Alligator eggs and hyena bones

Posted on 4 May 2018

CECS student reveals the hidden histories of the women of the Yorkshire Philosophical Society

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CECS MA student, Rachel Campbell, has completed a placement at the Yorkshire Museum on 'Hidden Women in the early Yorkshire Philosophical Society' 

The Yorkshire Philosophical Society was set up in 1822. Its main aim was to help improve the members’ understanding of the natural sciences, as as geology and archaeology.

Women were not allowed to be members when the society was set up in 1822 (they were eventually given membership in 1850), but as Annual Subscribers they had access to the Museum and the Museum Gardens. The main way women could take part was by donating money and various items to the museum, such as fossils and minerals. They were part of a group of wealthy families who were important to the society, providing them with useful social and economic networks.

Among the early donors was the Norcliffe/Best family. Anne Norcliffe, of Langton Wold, was the first woman to be mentioned on the list of donors. In 1824 she gave the museum items similar to the ones displayed here. Her daughter Mary Norcliffe Best donated Roman artefacts, and various types of insects. Mary Ellen Best, the artist, was her daughter and regularly visited the Gardens and Museum, meeting other members of the Society and enlarging her circle of acquaintances and potential patrons. This self-portrait “The Artist at Work” shows Mary Ellen at her easel.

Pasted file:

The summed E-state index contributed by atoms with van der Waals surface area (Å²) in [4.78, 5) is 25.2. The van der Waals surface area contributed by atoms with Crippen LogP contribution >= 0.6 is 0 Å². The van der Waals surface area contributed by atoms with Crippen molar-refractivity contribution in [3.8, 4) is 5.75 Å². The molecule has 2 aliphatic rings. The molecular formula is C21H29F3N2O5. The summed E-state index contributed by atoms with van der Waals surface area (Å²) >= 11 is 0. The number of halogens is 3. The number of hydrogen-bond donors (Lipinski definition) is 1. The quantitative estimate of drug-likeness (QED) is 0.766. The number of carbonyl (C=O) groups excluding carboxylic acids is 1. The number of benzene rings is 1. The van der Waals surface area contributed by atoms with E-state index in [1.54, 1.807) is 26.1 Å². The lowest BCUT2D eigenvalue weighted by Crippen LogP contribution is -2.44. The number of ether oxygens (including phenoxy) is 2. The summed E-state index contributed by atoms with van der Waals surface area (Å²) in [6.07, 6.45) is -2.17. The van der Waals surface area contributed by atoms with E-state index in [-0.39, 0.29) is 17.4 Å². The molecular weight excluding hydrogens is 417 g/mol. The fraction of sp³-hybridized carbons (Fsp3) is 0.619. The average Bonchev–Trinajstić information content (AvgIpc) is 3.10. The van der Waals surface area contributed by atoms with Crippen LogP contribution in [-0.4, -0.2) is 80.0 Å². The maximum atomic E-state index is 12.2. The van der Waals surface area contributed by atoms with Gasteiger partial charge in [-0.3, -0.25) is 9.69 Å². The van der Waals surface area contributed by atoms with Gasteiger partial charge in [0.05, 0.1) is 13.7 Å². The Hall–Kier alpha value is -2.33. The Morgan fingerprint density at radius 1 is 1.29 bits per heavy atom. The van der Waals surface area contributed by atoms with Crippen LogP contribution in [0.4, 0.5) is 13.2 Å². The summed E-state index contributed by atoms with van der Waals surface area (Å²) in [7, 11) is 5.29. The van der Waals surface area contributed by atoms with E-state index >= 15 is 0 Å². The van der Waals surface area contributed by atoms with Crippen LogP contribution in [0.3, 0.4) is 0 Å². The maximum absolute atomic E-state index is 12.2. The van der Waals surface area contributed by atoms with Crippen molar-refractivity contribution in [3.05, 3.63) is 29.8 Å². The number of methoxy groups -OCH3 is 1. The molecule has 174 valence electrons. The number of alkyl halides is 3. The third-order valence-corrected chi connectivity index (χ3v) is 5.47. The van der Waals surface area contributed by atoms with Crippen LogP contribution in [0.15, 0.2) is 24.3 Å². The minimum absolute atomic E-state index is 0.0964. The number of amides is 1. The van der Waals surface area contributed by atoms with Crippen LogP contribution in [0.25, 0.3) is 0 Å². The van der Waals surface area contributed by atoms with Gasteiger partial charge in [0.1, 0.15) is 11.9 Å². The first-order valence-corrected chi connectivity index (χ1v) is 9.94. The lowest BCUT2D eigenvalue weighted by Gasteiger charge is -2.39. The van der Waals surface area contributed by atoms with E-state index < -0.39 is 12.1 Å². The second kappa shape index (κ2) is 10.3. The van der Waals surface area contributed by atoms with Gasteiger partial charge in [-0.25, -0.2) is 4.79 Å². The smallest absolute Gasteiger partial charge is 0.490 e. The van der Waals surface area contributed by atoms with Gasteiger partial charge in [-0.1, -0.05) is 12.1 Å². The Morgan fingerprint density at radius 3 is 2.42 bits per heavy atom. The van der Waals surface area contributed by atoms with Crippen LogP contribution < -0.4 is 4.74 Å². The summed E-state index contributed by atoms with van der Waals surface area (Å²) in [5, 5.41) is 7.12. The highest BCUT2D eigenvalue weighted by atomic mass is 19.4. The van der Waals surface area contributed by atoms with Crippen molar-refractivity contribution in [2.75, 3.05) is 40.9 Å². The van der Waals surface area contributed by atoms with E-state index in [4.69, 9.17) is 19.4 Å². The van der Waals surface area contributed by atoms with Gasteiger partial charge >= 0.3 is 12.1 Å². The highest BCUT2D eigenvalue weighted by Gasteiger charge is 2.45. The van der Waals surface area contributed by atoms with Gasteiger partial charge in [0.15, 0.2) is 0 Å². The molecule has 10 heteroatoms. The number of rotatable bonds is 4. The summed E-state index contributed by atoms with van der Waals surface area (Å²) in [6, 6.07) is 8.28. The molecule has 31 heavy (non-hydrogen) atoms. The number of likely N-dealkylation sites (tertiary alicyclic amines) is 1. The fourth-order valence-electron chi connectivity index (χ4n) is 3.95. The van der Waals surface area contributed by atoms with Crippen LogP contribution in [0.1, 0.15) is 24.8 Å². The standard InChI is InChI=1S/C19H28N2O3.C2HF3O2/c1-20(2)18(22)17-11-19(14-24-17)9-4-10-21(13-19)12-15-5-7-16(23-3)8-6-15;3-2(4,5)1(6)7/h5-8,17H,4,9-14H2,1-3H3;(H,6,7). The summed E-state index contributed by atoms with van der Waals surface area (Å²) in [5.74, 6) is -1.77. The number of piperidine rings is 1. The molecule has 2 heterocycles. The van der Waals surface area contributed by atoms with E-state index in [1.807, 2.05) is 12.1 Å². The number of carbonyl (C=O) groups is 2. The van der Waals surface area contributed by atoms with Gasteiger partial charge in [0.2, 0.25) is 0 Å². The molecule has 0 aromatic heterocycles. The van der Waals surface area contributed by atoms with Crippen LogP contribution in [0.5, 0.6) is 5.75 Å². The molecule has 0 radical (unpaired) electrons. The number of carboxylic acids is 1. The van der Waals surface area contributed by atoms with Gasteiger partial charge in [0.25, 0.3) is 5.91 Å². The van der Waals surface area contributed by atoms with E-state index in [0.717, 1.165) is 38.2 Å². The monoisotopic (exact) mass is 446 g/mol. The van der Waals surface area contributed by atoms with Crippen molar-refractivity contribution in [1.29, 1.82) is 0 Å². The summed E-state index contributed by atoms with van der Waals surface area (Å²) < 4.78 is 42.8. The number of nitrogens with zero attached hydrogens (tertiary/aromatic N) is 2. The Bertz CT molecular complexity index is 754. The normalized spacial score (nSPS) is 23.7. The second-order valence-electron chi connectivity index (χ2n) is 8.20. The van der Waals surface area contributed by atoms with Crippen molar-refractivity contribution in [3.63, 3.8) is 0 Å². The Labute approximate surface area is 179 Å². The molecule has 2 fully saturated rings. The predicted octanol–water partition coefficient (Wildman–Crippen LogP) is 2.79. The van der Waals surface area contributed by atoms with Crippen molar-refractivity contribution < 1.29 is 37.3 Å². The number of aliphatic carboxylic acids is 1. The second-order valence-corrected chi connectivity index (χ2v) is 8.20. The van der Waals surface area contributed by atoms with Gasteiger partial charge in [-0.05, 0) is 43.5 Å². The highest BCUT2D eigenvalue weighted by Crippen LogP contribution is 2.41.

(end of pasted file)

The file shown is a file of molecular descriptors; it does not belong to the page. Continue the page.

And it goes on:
- Susan Thorpe was married to Anthony Thorpe, who was one of the men who set up the Society in 1822. In 1831 Susan Thorpe donated bones from animals found in Kirkdale Cave, a key event in the establishment of the society. The bones displayed here are the type donated by Susan Thorpe.

(Background Research: Rachel Campbell, MA Eighteenth Century Studies 2017-2018, University of York
Mentors: Professor Jon Mee, CECS & Dep of English and Related Literature & Judith Glover, Vice Chair of the YPS)

The Public History Placement is an option module offered as part of the MA in Eighteenth Century Studies and provides students with the opportunity to experience developing a public history project in practice, and to reflect critically upon that practice.   The Yorkshire Museum is among many sites in York's cultural precinct and sits beside the Centre for Eighteenth Century Studies, based in the historic King's Manor.

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